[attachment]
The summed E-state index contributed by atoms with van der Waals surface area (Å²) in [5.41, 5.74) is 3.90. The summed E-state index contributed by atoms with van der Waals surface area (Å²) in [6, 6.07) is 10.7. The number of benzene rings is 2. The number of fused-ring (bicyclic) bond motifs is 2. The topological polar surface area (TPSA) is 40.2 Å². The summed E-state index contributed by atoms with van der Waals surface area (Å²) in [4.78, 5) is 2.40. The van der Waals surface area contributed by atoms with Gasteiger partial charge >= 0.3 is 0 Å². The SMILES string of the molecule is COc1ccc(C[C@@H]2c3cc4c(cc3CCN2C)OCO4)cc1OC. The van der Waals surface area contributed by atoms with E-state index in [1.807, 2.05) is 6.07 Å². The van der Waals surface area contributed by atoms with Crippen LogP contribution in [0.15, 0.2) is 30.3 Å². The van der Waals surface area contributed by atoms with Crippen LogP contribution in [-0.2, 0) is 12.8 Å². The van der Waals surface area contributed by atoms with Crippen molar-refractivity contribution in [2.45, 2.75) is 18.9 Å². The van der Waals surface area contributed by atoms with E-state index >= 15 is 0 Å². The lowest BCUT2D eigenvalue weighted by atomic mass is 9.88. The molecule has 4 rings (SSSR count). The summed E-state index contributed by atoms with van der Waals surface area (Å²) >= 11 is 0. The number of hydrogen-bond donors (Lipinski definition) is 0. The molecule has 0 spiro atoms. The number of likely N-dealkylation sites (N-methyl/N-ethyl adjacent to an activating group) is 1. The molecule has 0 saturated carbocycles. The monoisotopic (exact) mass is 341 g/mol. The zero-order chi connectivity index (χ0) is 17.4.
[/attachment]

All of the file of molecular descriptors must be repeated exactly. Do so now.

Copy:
The summed E-state index contributed by atoms with van der Waals surface area (Å²) in [5.41, 5.74) is 3.90. The summed E-state index contributed by atoms with van der Waals surface area (Å²) in [6, 6.07) is 10.7. The number of benzene rings is 2. The number of fused-ring (bicyclic) bond motifs is 2. The topological polar surface area (TPSA) is 40.2 Å². The summed E-state index contributed by atoms with van der Waals surface area (Å²) in [4.78, 5) is 2.40. The van der Waals surface area contributed by atoms with Gasteiger partial charge >= 0.3 is 0 Å². The SMILES string of the molecule is COc1ccc(C[C@@H]2c3cc4c(cc3CCN2C)OCO4)cc1OC. The van der Waals surface area contributed by atoms with E-state index in [1.807, 2.05) is 6.07 Å². The van der Waals surface area contributed by atoms with Crippen LogP contribution in [0.15, 0.2) is 30.3 Å². The van der Waals surface area contributed by atoms with Crippen LogP contribution in [-0.2, 0) is 12.8 Å². The van der Waals surface area contributed by atoms with Crippen molar-refractivity contribution in [2.45, 2.75) is 18.9 Å². The van der Waals surface area contributed by atoms with E-state index >= 15 is 0 Å². The lowest BCUT2D eigenvalue weighted by atomic mass is 9.88. The molecule has 4 rings (SSSR count). The summed E-state index contributed by atoms with van der Waals surface area (Å²) >= 11 is 0. The number of hydrogen-bond donors (Lipinski definition) is 0. The molecule has 0 spiro atoms. The number of likely N-dealkylation sites (N-methyl/N-ethyl adjacent to an activating group) is 1. The molecule has 0 saturated carbocycles. The monoisotopic (exact) mass is 341 g/mol. The zero-order chi connectivity index (χ0) is 17.4.